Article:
New Guidelines on Blood Sugar 2012, Released!
recommendations are a joint effort by the American Diabetes Association and the
European Association for the Study of Diabetes.
The new guidelines are scheduled to be published in the June issue of
Diabetes Care, but were
released online ahead of publication on April 19.
According to Dr. Vivian Fonseca, president of medicine and science for the
American Diabetes Association, The new guidelines were necessary because the
management of type 2
diabetes is becoming increasingly complex; there is a widening array of
medications available to treat the disease, and new research studies are
constantly being released highlighting both the benefits and the risks of
: The biggest change in the new
guidelines is an emphasis on a patient-centered approach to treatment.
For example, the blood sugar goal for someone who's young, healthy and
motivated to manage type 2 diabetes will be lower than it is for someone
who's elderly and has additional
Individualized Blood Sugar Goal
sugar goals are usually expressed in terms of hemoglobin A1C levels (HbA1C).
HbA1C, often just referred to as A1C, is a measure of long-term blood sugar
control. It gives an estimate of what the average blood sugar level has been for
the past two to three months. A1C is expressed as a percentage, and in general,
the goal for people with type 2 diabetes is to lower their A1C levels below 7
percent. Someone without diabetes generally has levels below 5.6 percent,
according to the American Diabetes Association.
The below-7-percent goal has been applied to most people with type 2 diabetes.
But, the new guidelines note that more stringent goals, such as keeping A1C
between 6 and 6.5 percent, might be appropriate for someone who has a long life
expectancy, no history of
heart disease and who hasn't experienced significant low blood sugar levels
Low blood sugar levels can be a potentially dangerous side effect of many
The new guidelines suggest that blood sugar targets should be lower (A1C between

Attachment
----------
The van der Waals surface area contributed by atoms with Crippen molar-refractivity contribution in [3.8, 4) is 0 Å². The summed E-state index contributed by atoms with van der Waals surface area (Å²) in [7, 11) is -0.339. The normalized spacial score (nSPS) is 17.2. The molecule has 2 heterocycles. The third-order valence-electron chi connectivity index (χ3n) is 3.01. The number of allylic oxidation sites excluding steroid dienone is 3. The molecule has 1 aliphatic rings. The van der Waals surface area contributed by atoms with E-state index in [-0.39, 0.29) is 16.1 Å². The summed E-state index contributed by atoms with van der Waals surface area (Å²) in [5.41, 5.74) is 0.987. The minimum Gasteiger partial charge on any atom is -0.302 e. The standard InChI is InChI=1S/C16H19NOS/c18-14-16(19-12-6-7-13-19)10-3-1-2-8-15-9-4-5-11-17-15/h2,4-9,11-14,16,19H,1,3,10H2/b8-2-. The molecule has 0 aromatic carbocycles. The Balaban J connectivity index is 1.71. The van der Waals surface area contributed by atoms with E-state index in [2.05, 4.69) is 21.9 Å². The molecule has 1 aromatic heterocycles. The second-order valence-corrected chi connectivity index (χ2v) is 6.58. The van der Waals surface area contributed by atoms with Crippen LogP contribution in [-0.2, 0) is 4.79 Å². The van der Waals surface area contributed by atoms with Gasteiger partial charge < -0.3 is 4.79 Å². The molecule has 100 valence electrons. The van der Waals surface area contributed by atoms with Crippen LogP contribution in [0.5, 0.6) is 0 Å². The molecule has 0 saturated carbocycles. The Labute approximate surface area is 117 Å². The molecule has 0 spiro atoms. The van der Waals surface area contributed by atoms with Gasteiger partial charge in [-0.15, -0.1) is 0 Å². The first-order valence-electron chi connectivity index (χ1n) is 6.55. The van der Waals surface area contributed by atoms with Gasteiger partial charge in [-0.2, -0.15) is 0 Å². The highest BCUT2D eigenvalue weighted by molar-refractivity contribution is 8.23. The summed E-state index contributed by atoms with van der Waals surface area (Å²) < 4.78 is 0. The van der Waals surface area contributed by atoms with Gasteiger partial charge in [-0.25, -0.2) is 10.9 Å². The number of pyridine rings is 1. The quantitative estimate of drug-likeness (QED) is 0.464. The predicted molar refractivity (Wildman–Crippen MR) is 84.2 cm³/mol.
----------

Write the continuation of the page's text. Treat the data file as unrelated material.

7.5 and 8 percent) for people who are older than 65 or 70, because they're more
at risk of having complications from hypoglycemia, as well as being more at risk
of side effects from taking multiple medications.
changes: remain an important part of type 2 diabetes management plan in the
new guidelines. The recommendations are to lose 5 percent to 10 percent of
and to participate in modest
for at least two-and-a-half hours each week.
Medication: The medication metformin is recommended as a
first-line treatment for people with type 2 diabetes. Metformin works by
making the body more receptive to the hormone insulin. Metformin therapy
should begin as soon as someone is diagnosed with type 2 diabetes, unless
they have a near-normal A1C and are highly motivated to make lifestyle
changes. In such a case, doctors may choose to follow up with the
patient in three to six months to see if the lifestyle changes have been
effective. If not, metformin should be started.
The new guidelines recommend adding another drug to metformin therapy if
blood sugar levels aren't under control after three months on metformin
alone. Again, this is an area where the patient needs to be considered and
consulted. Each additional treatment option has its own risks and benefits.
Talk to your doctor about which might be right for you.
The focus is to -Treat the patient and not the blood sugar. The
medication needs to be tailored to the patho-physiology of the patient.
Dated 20 April 2012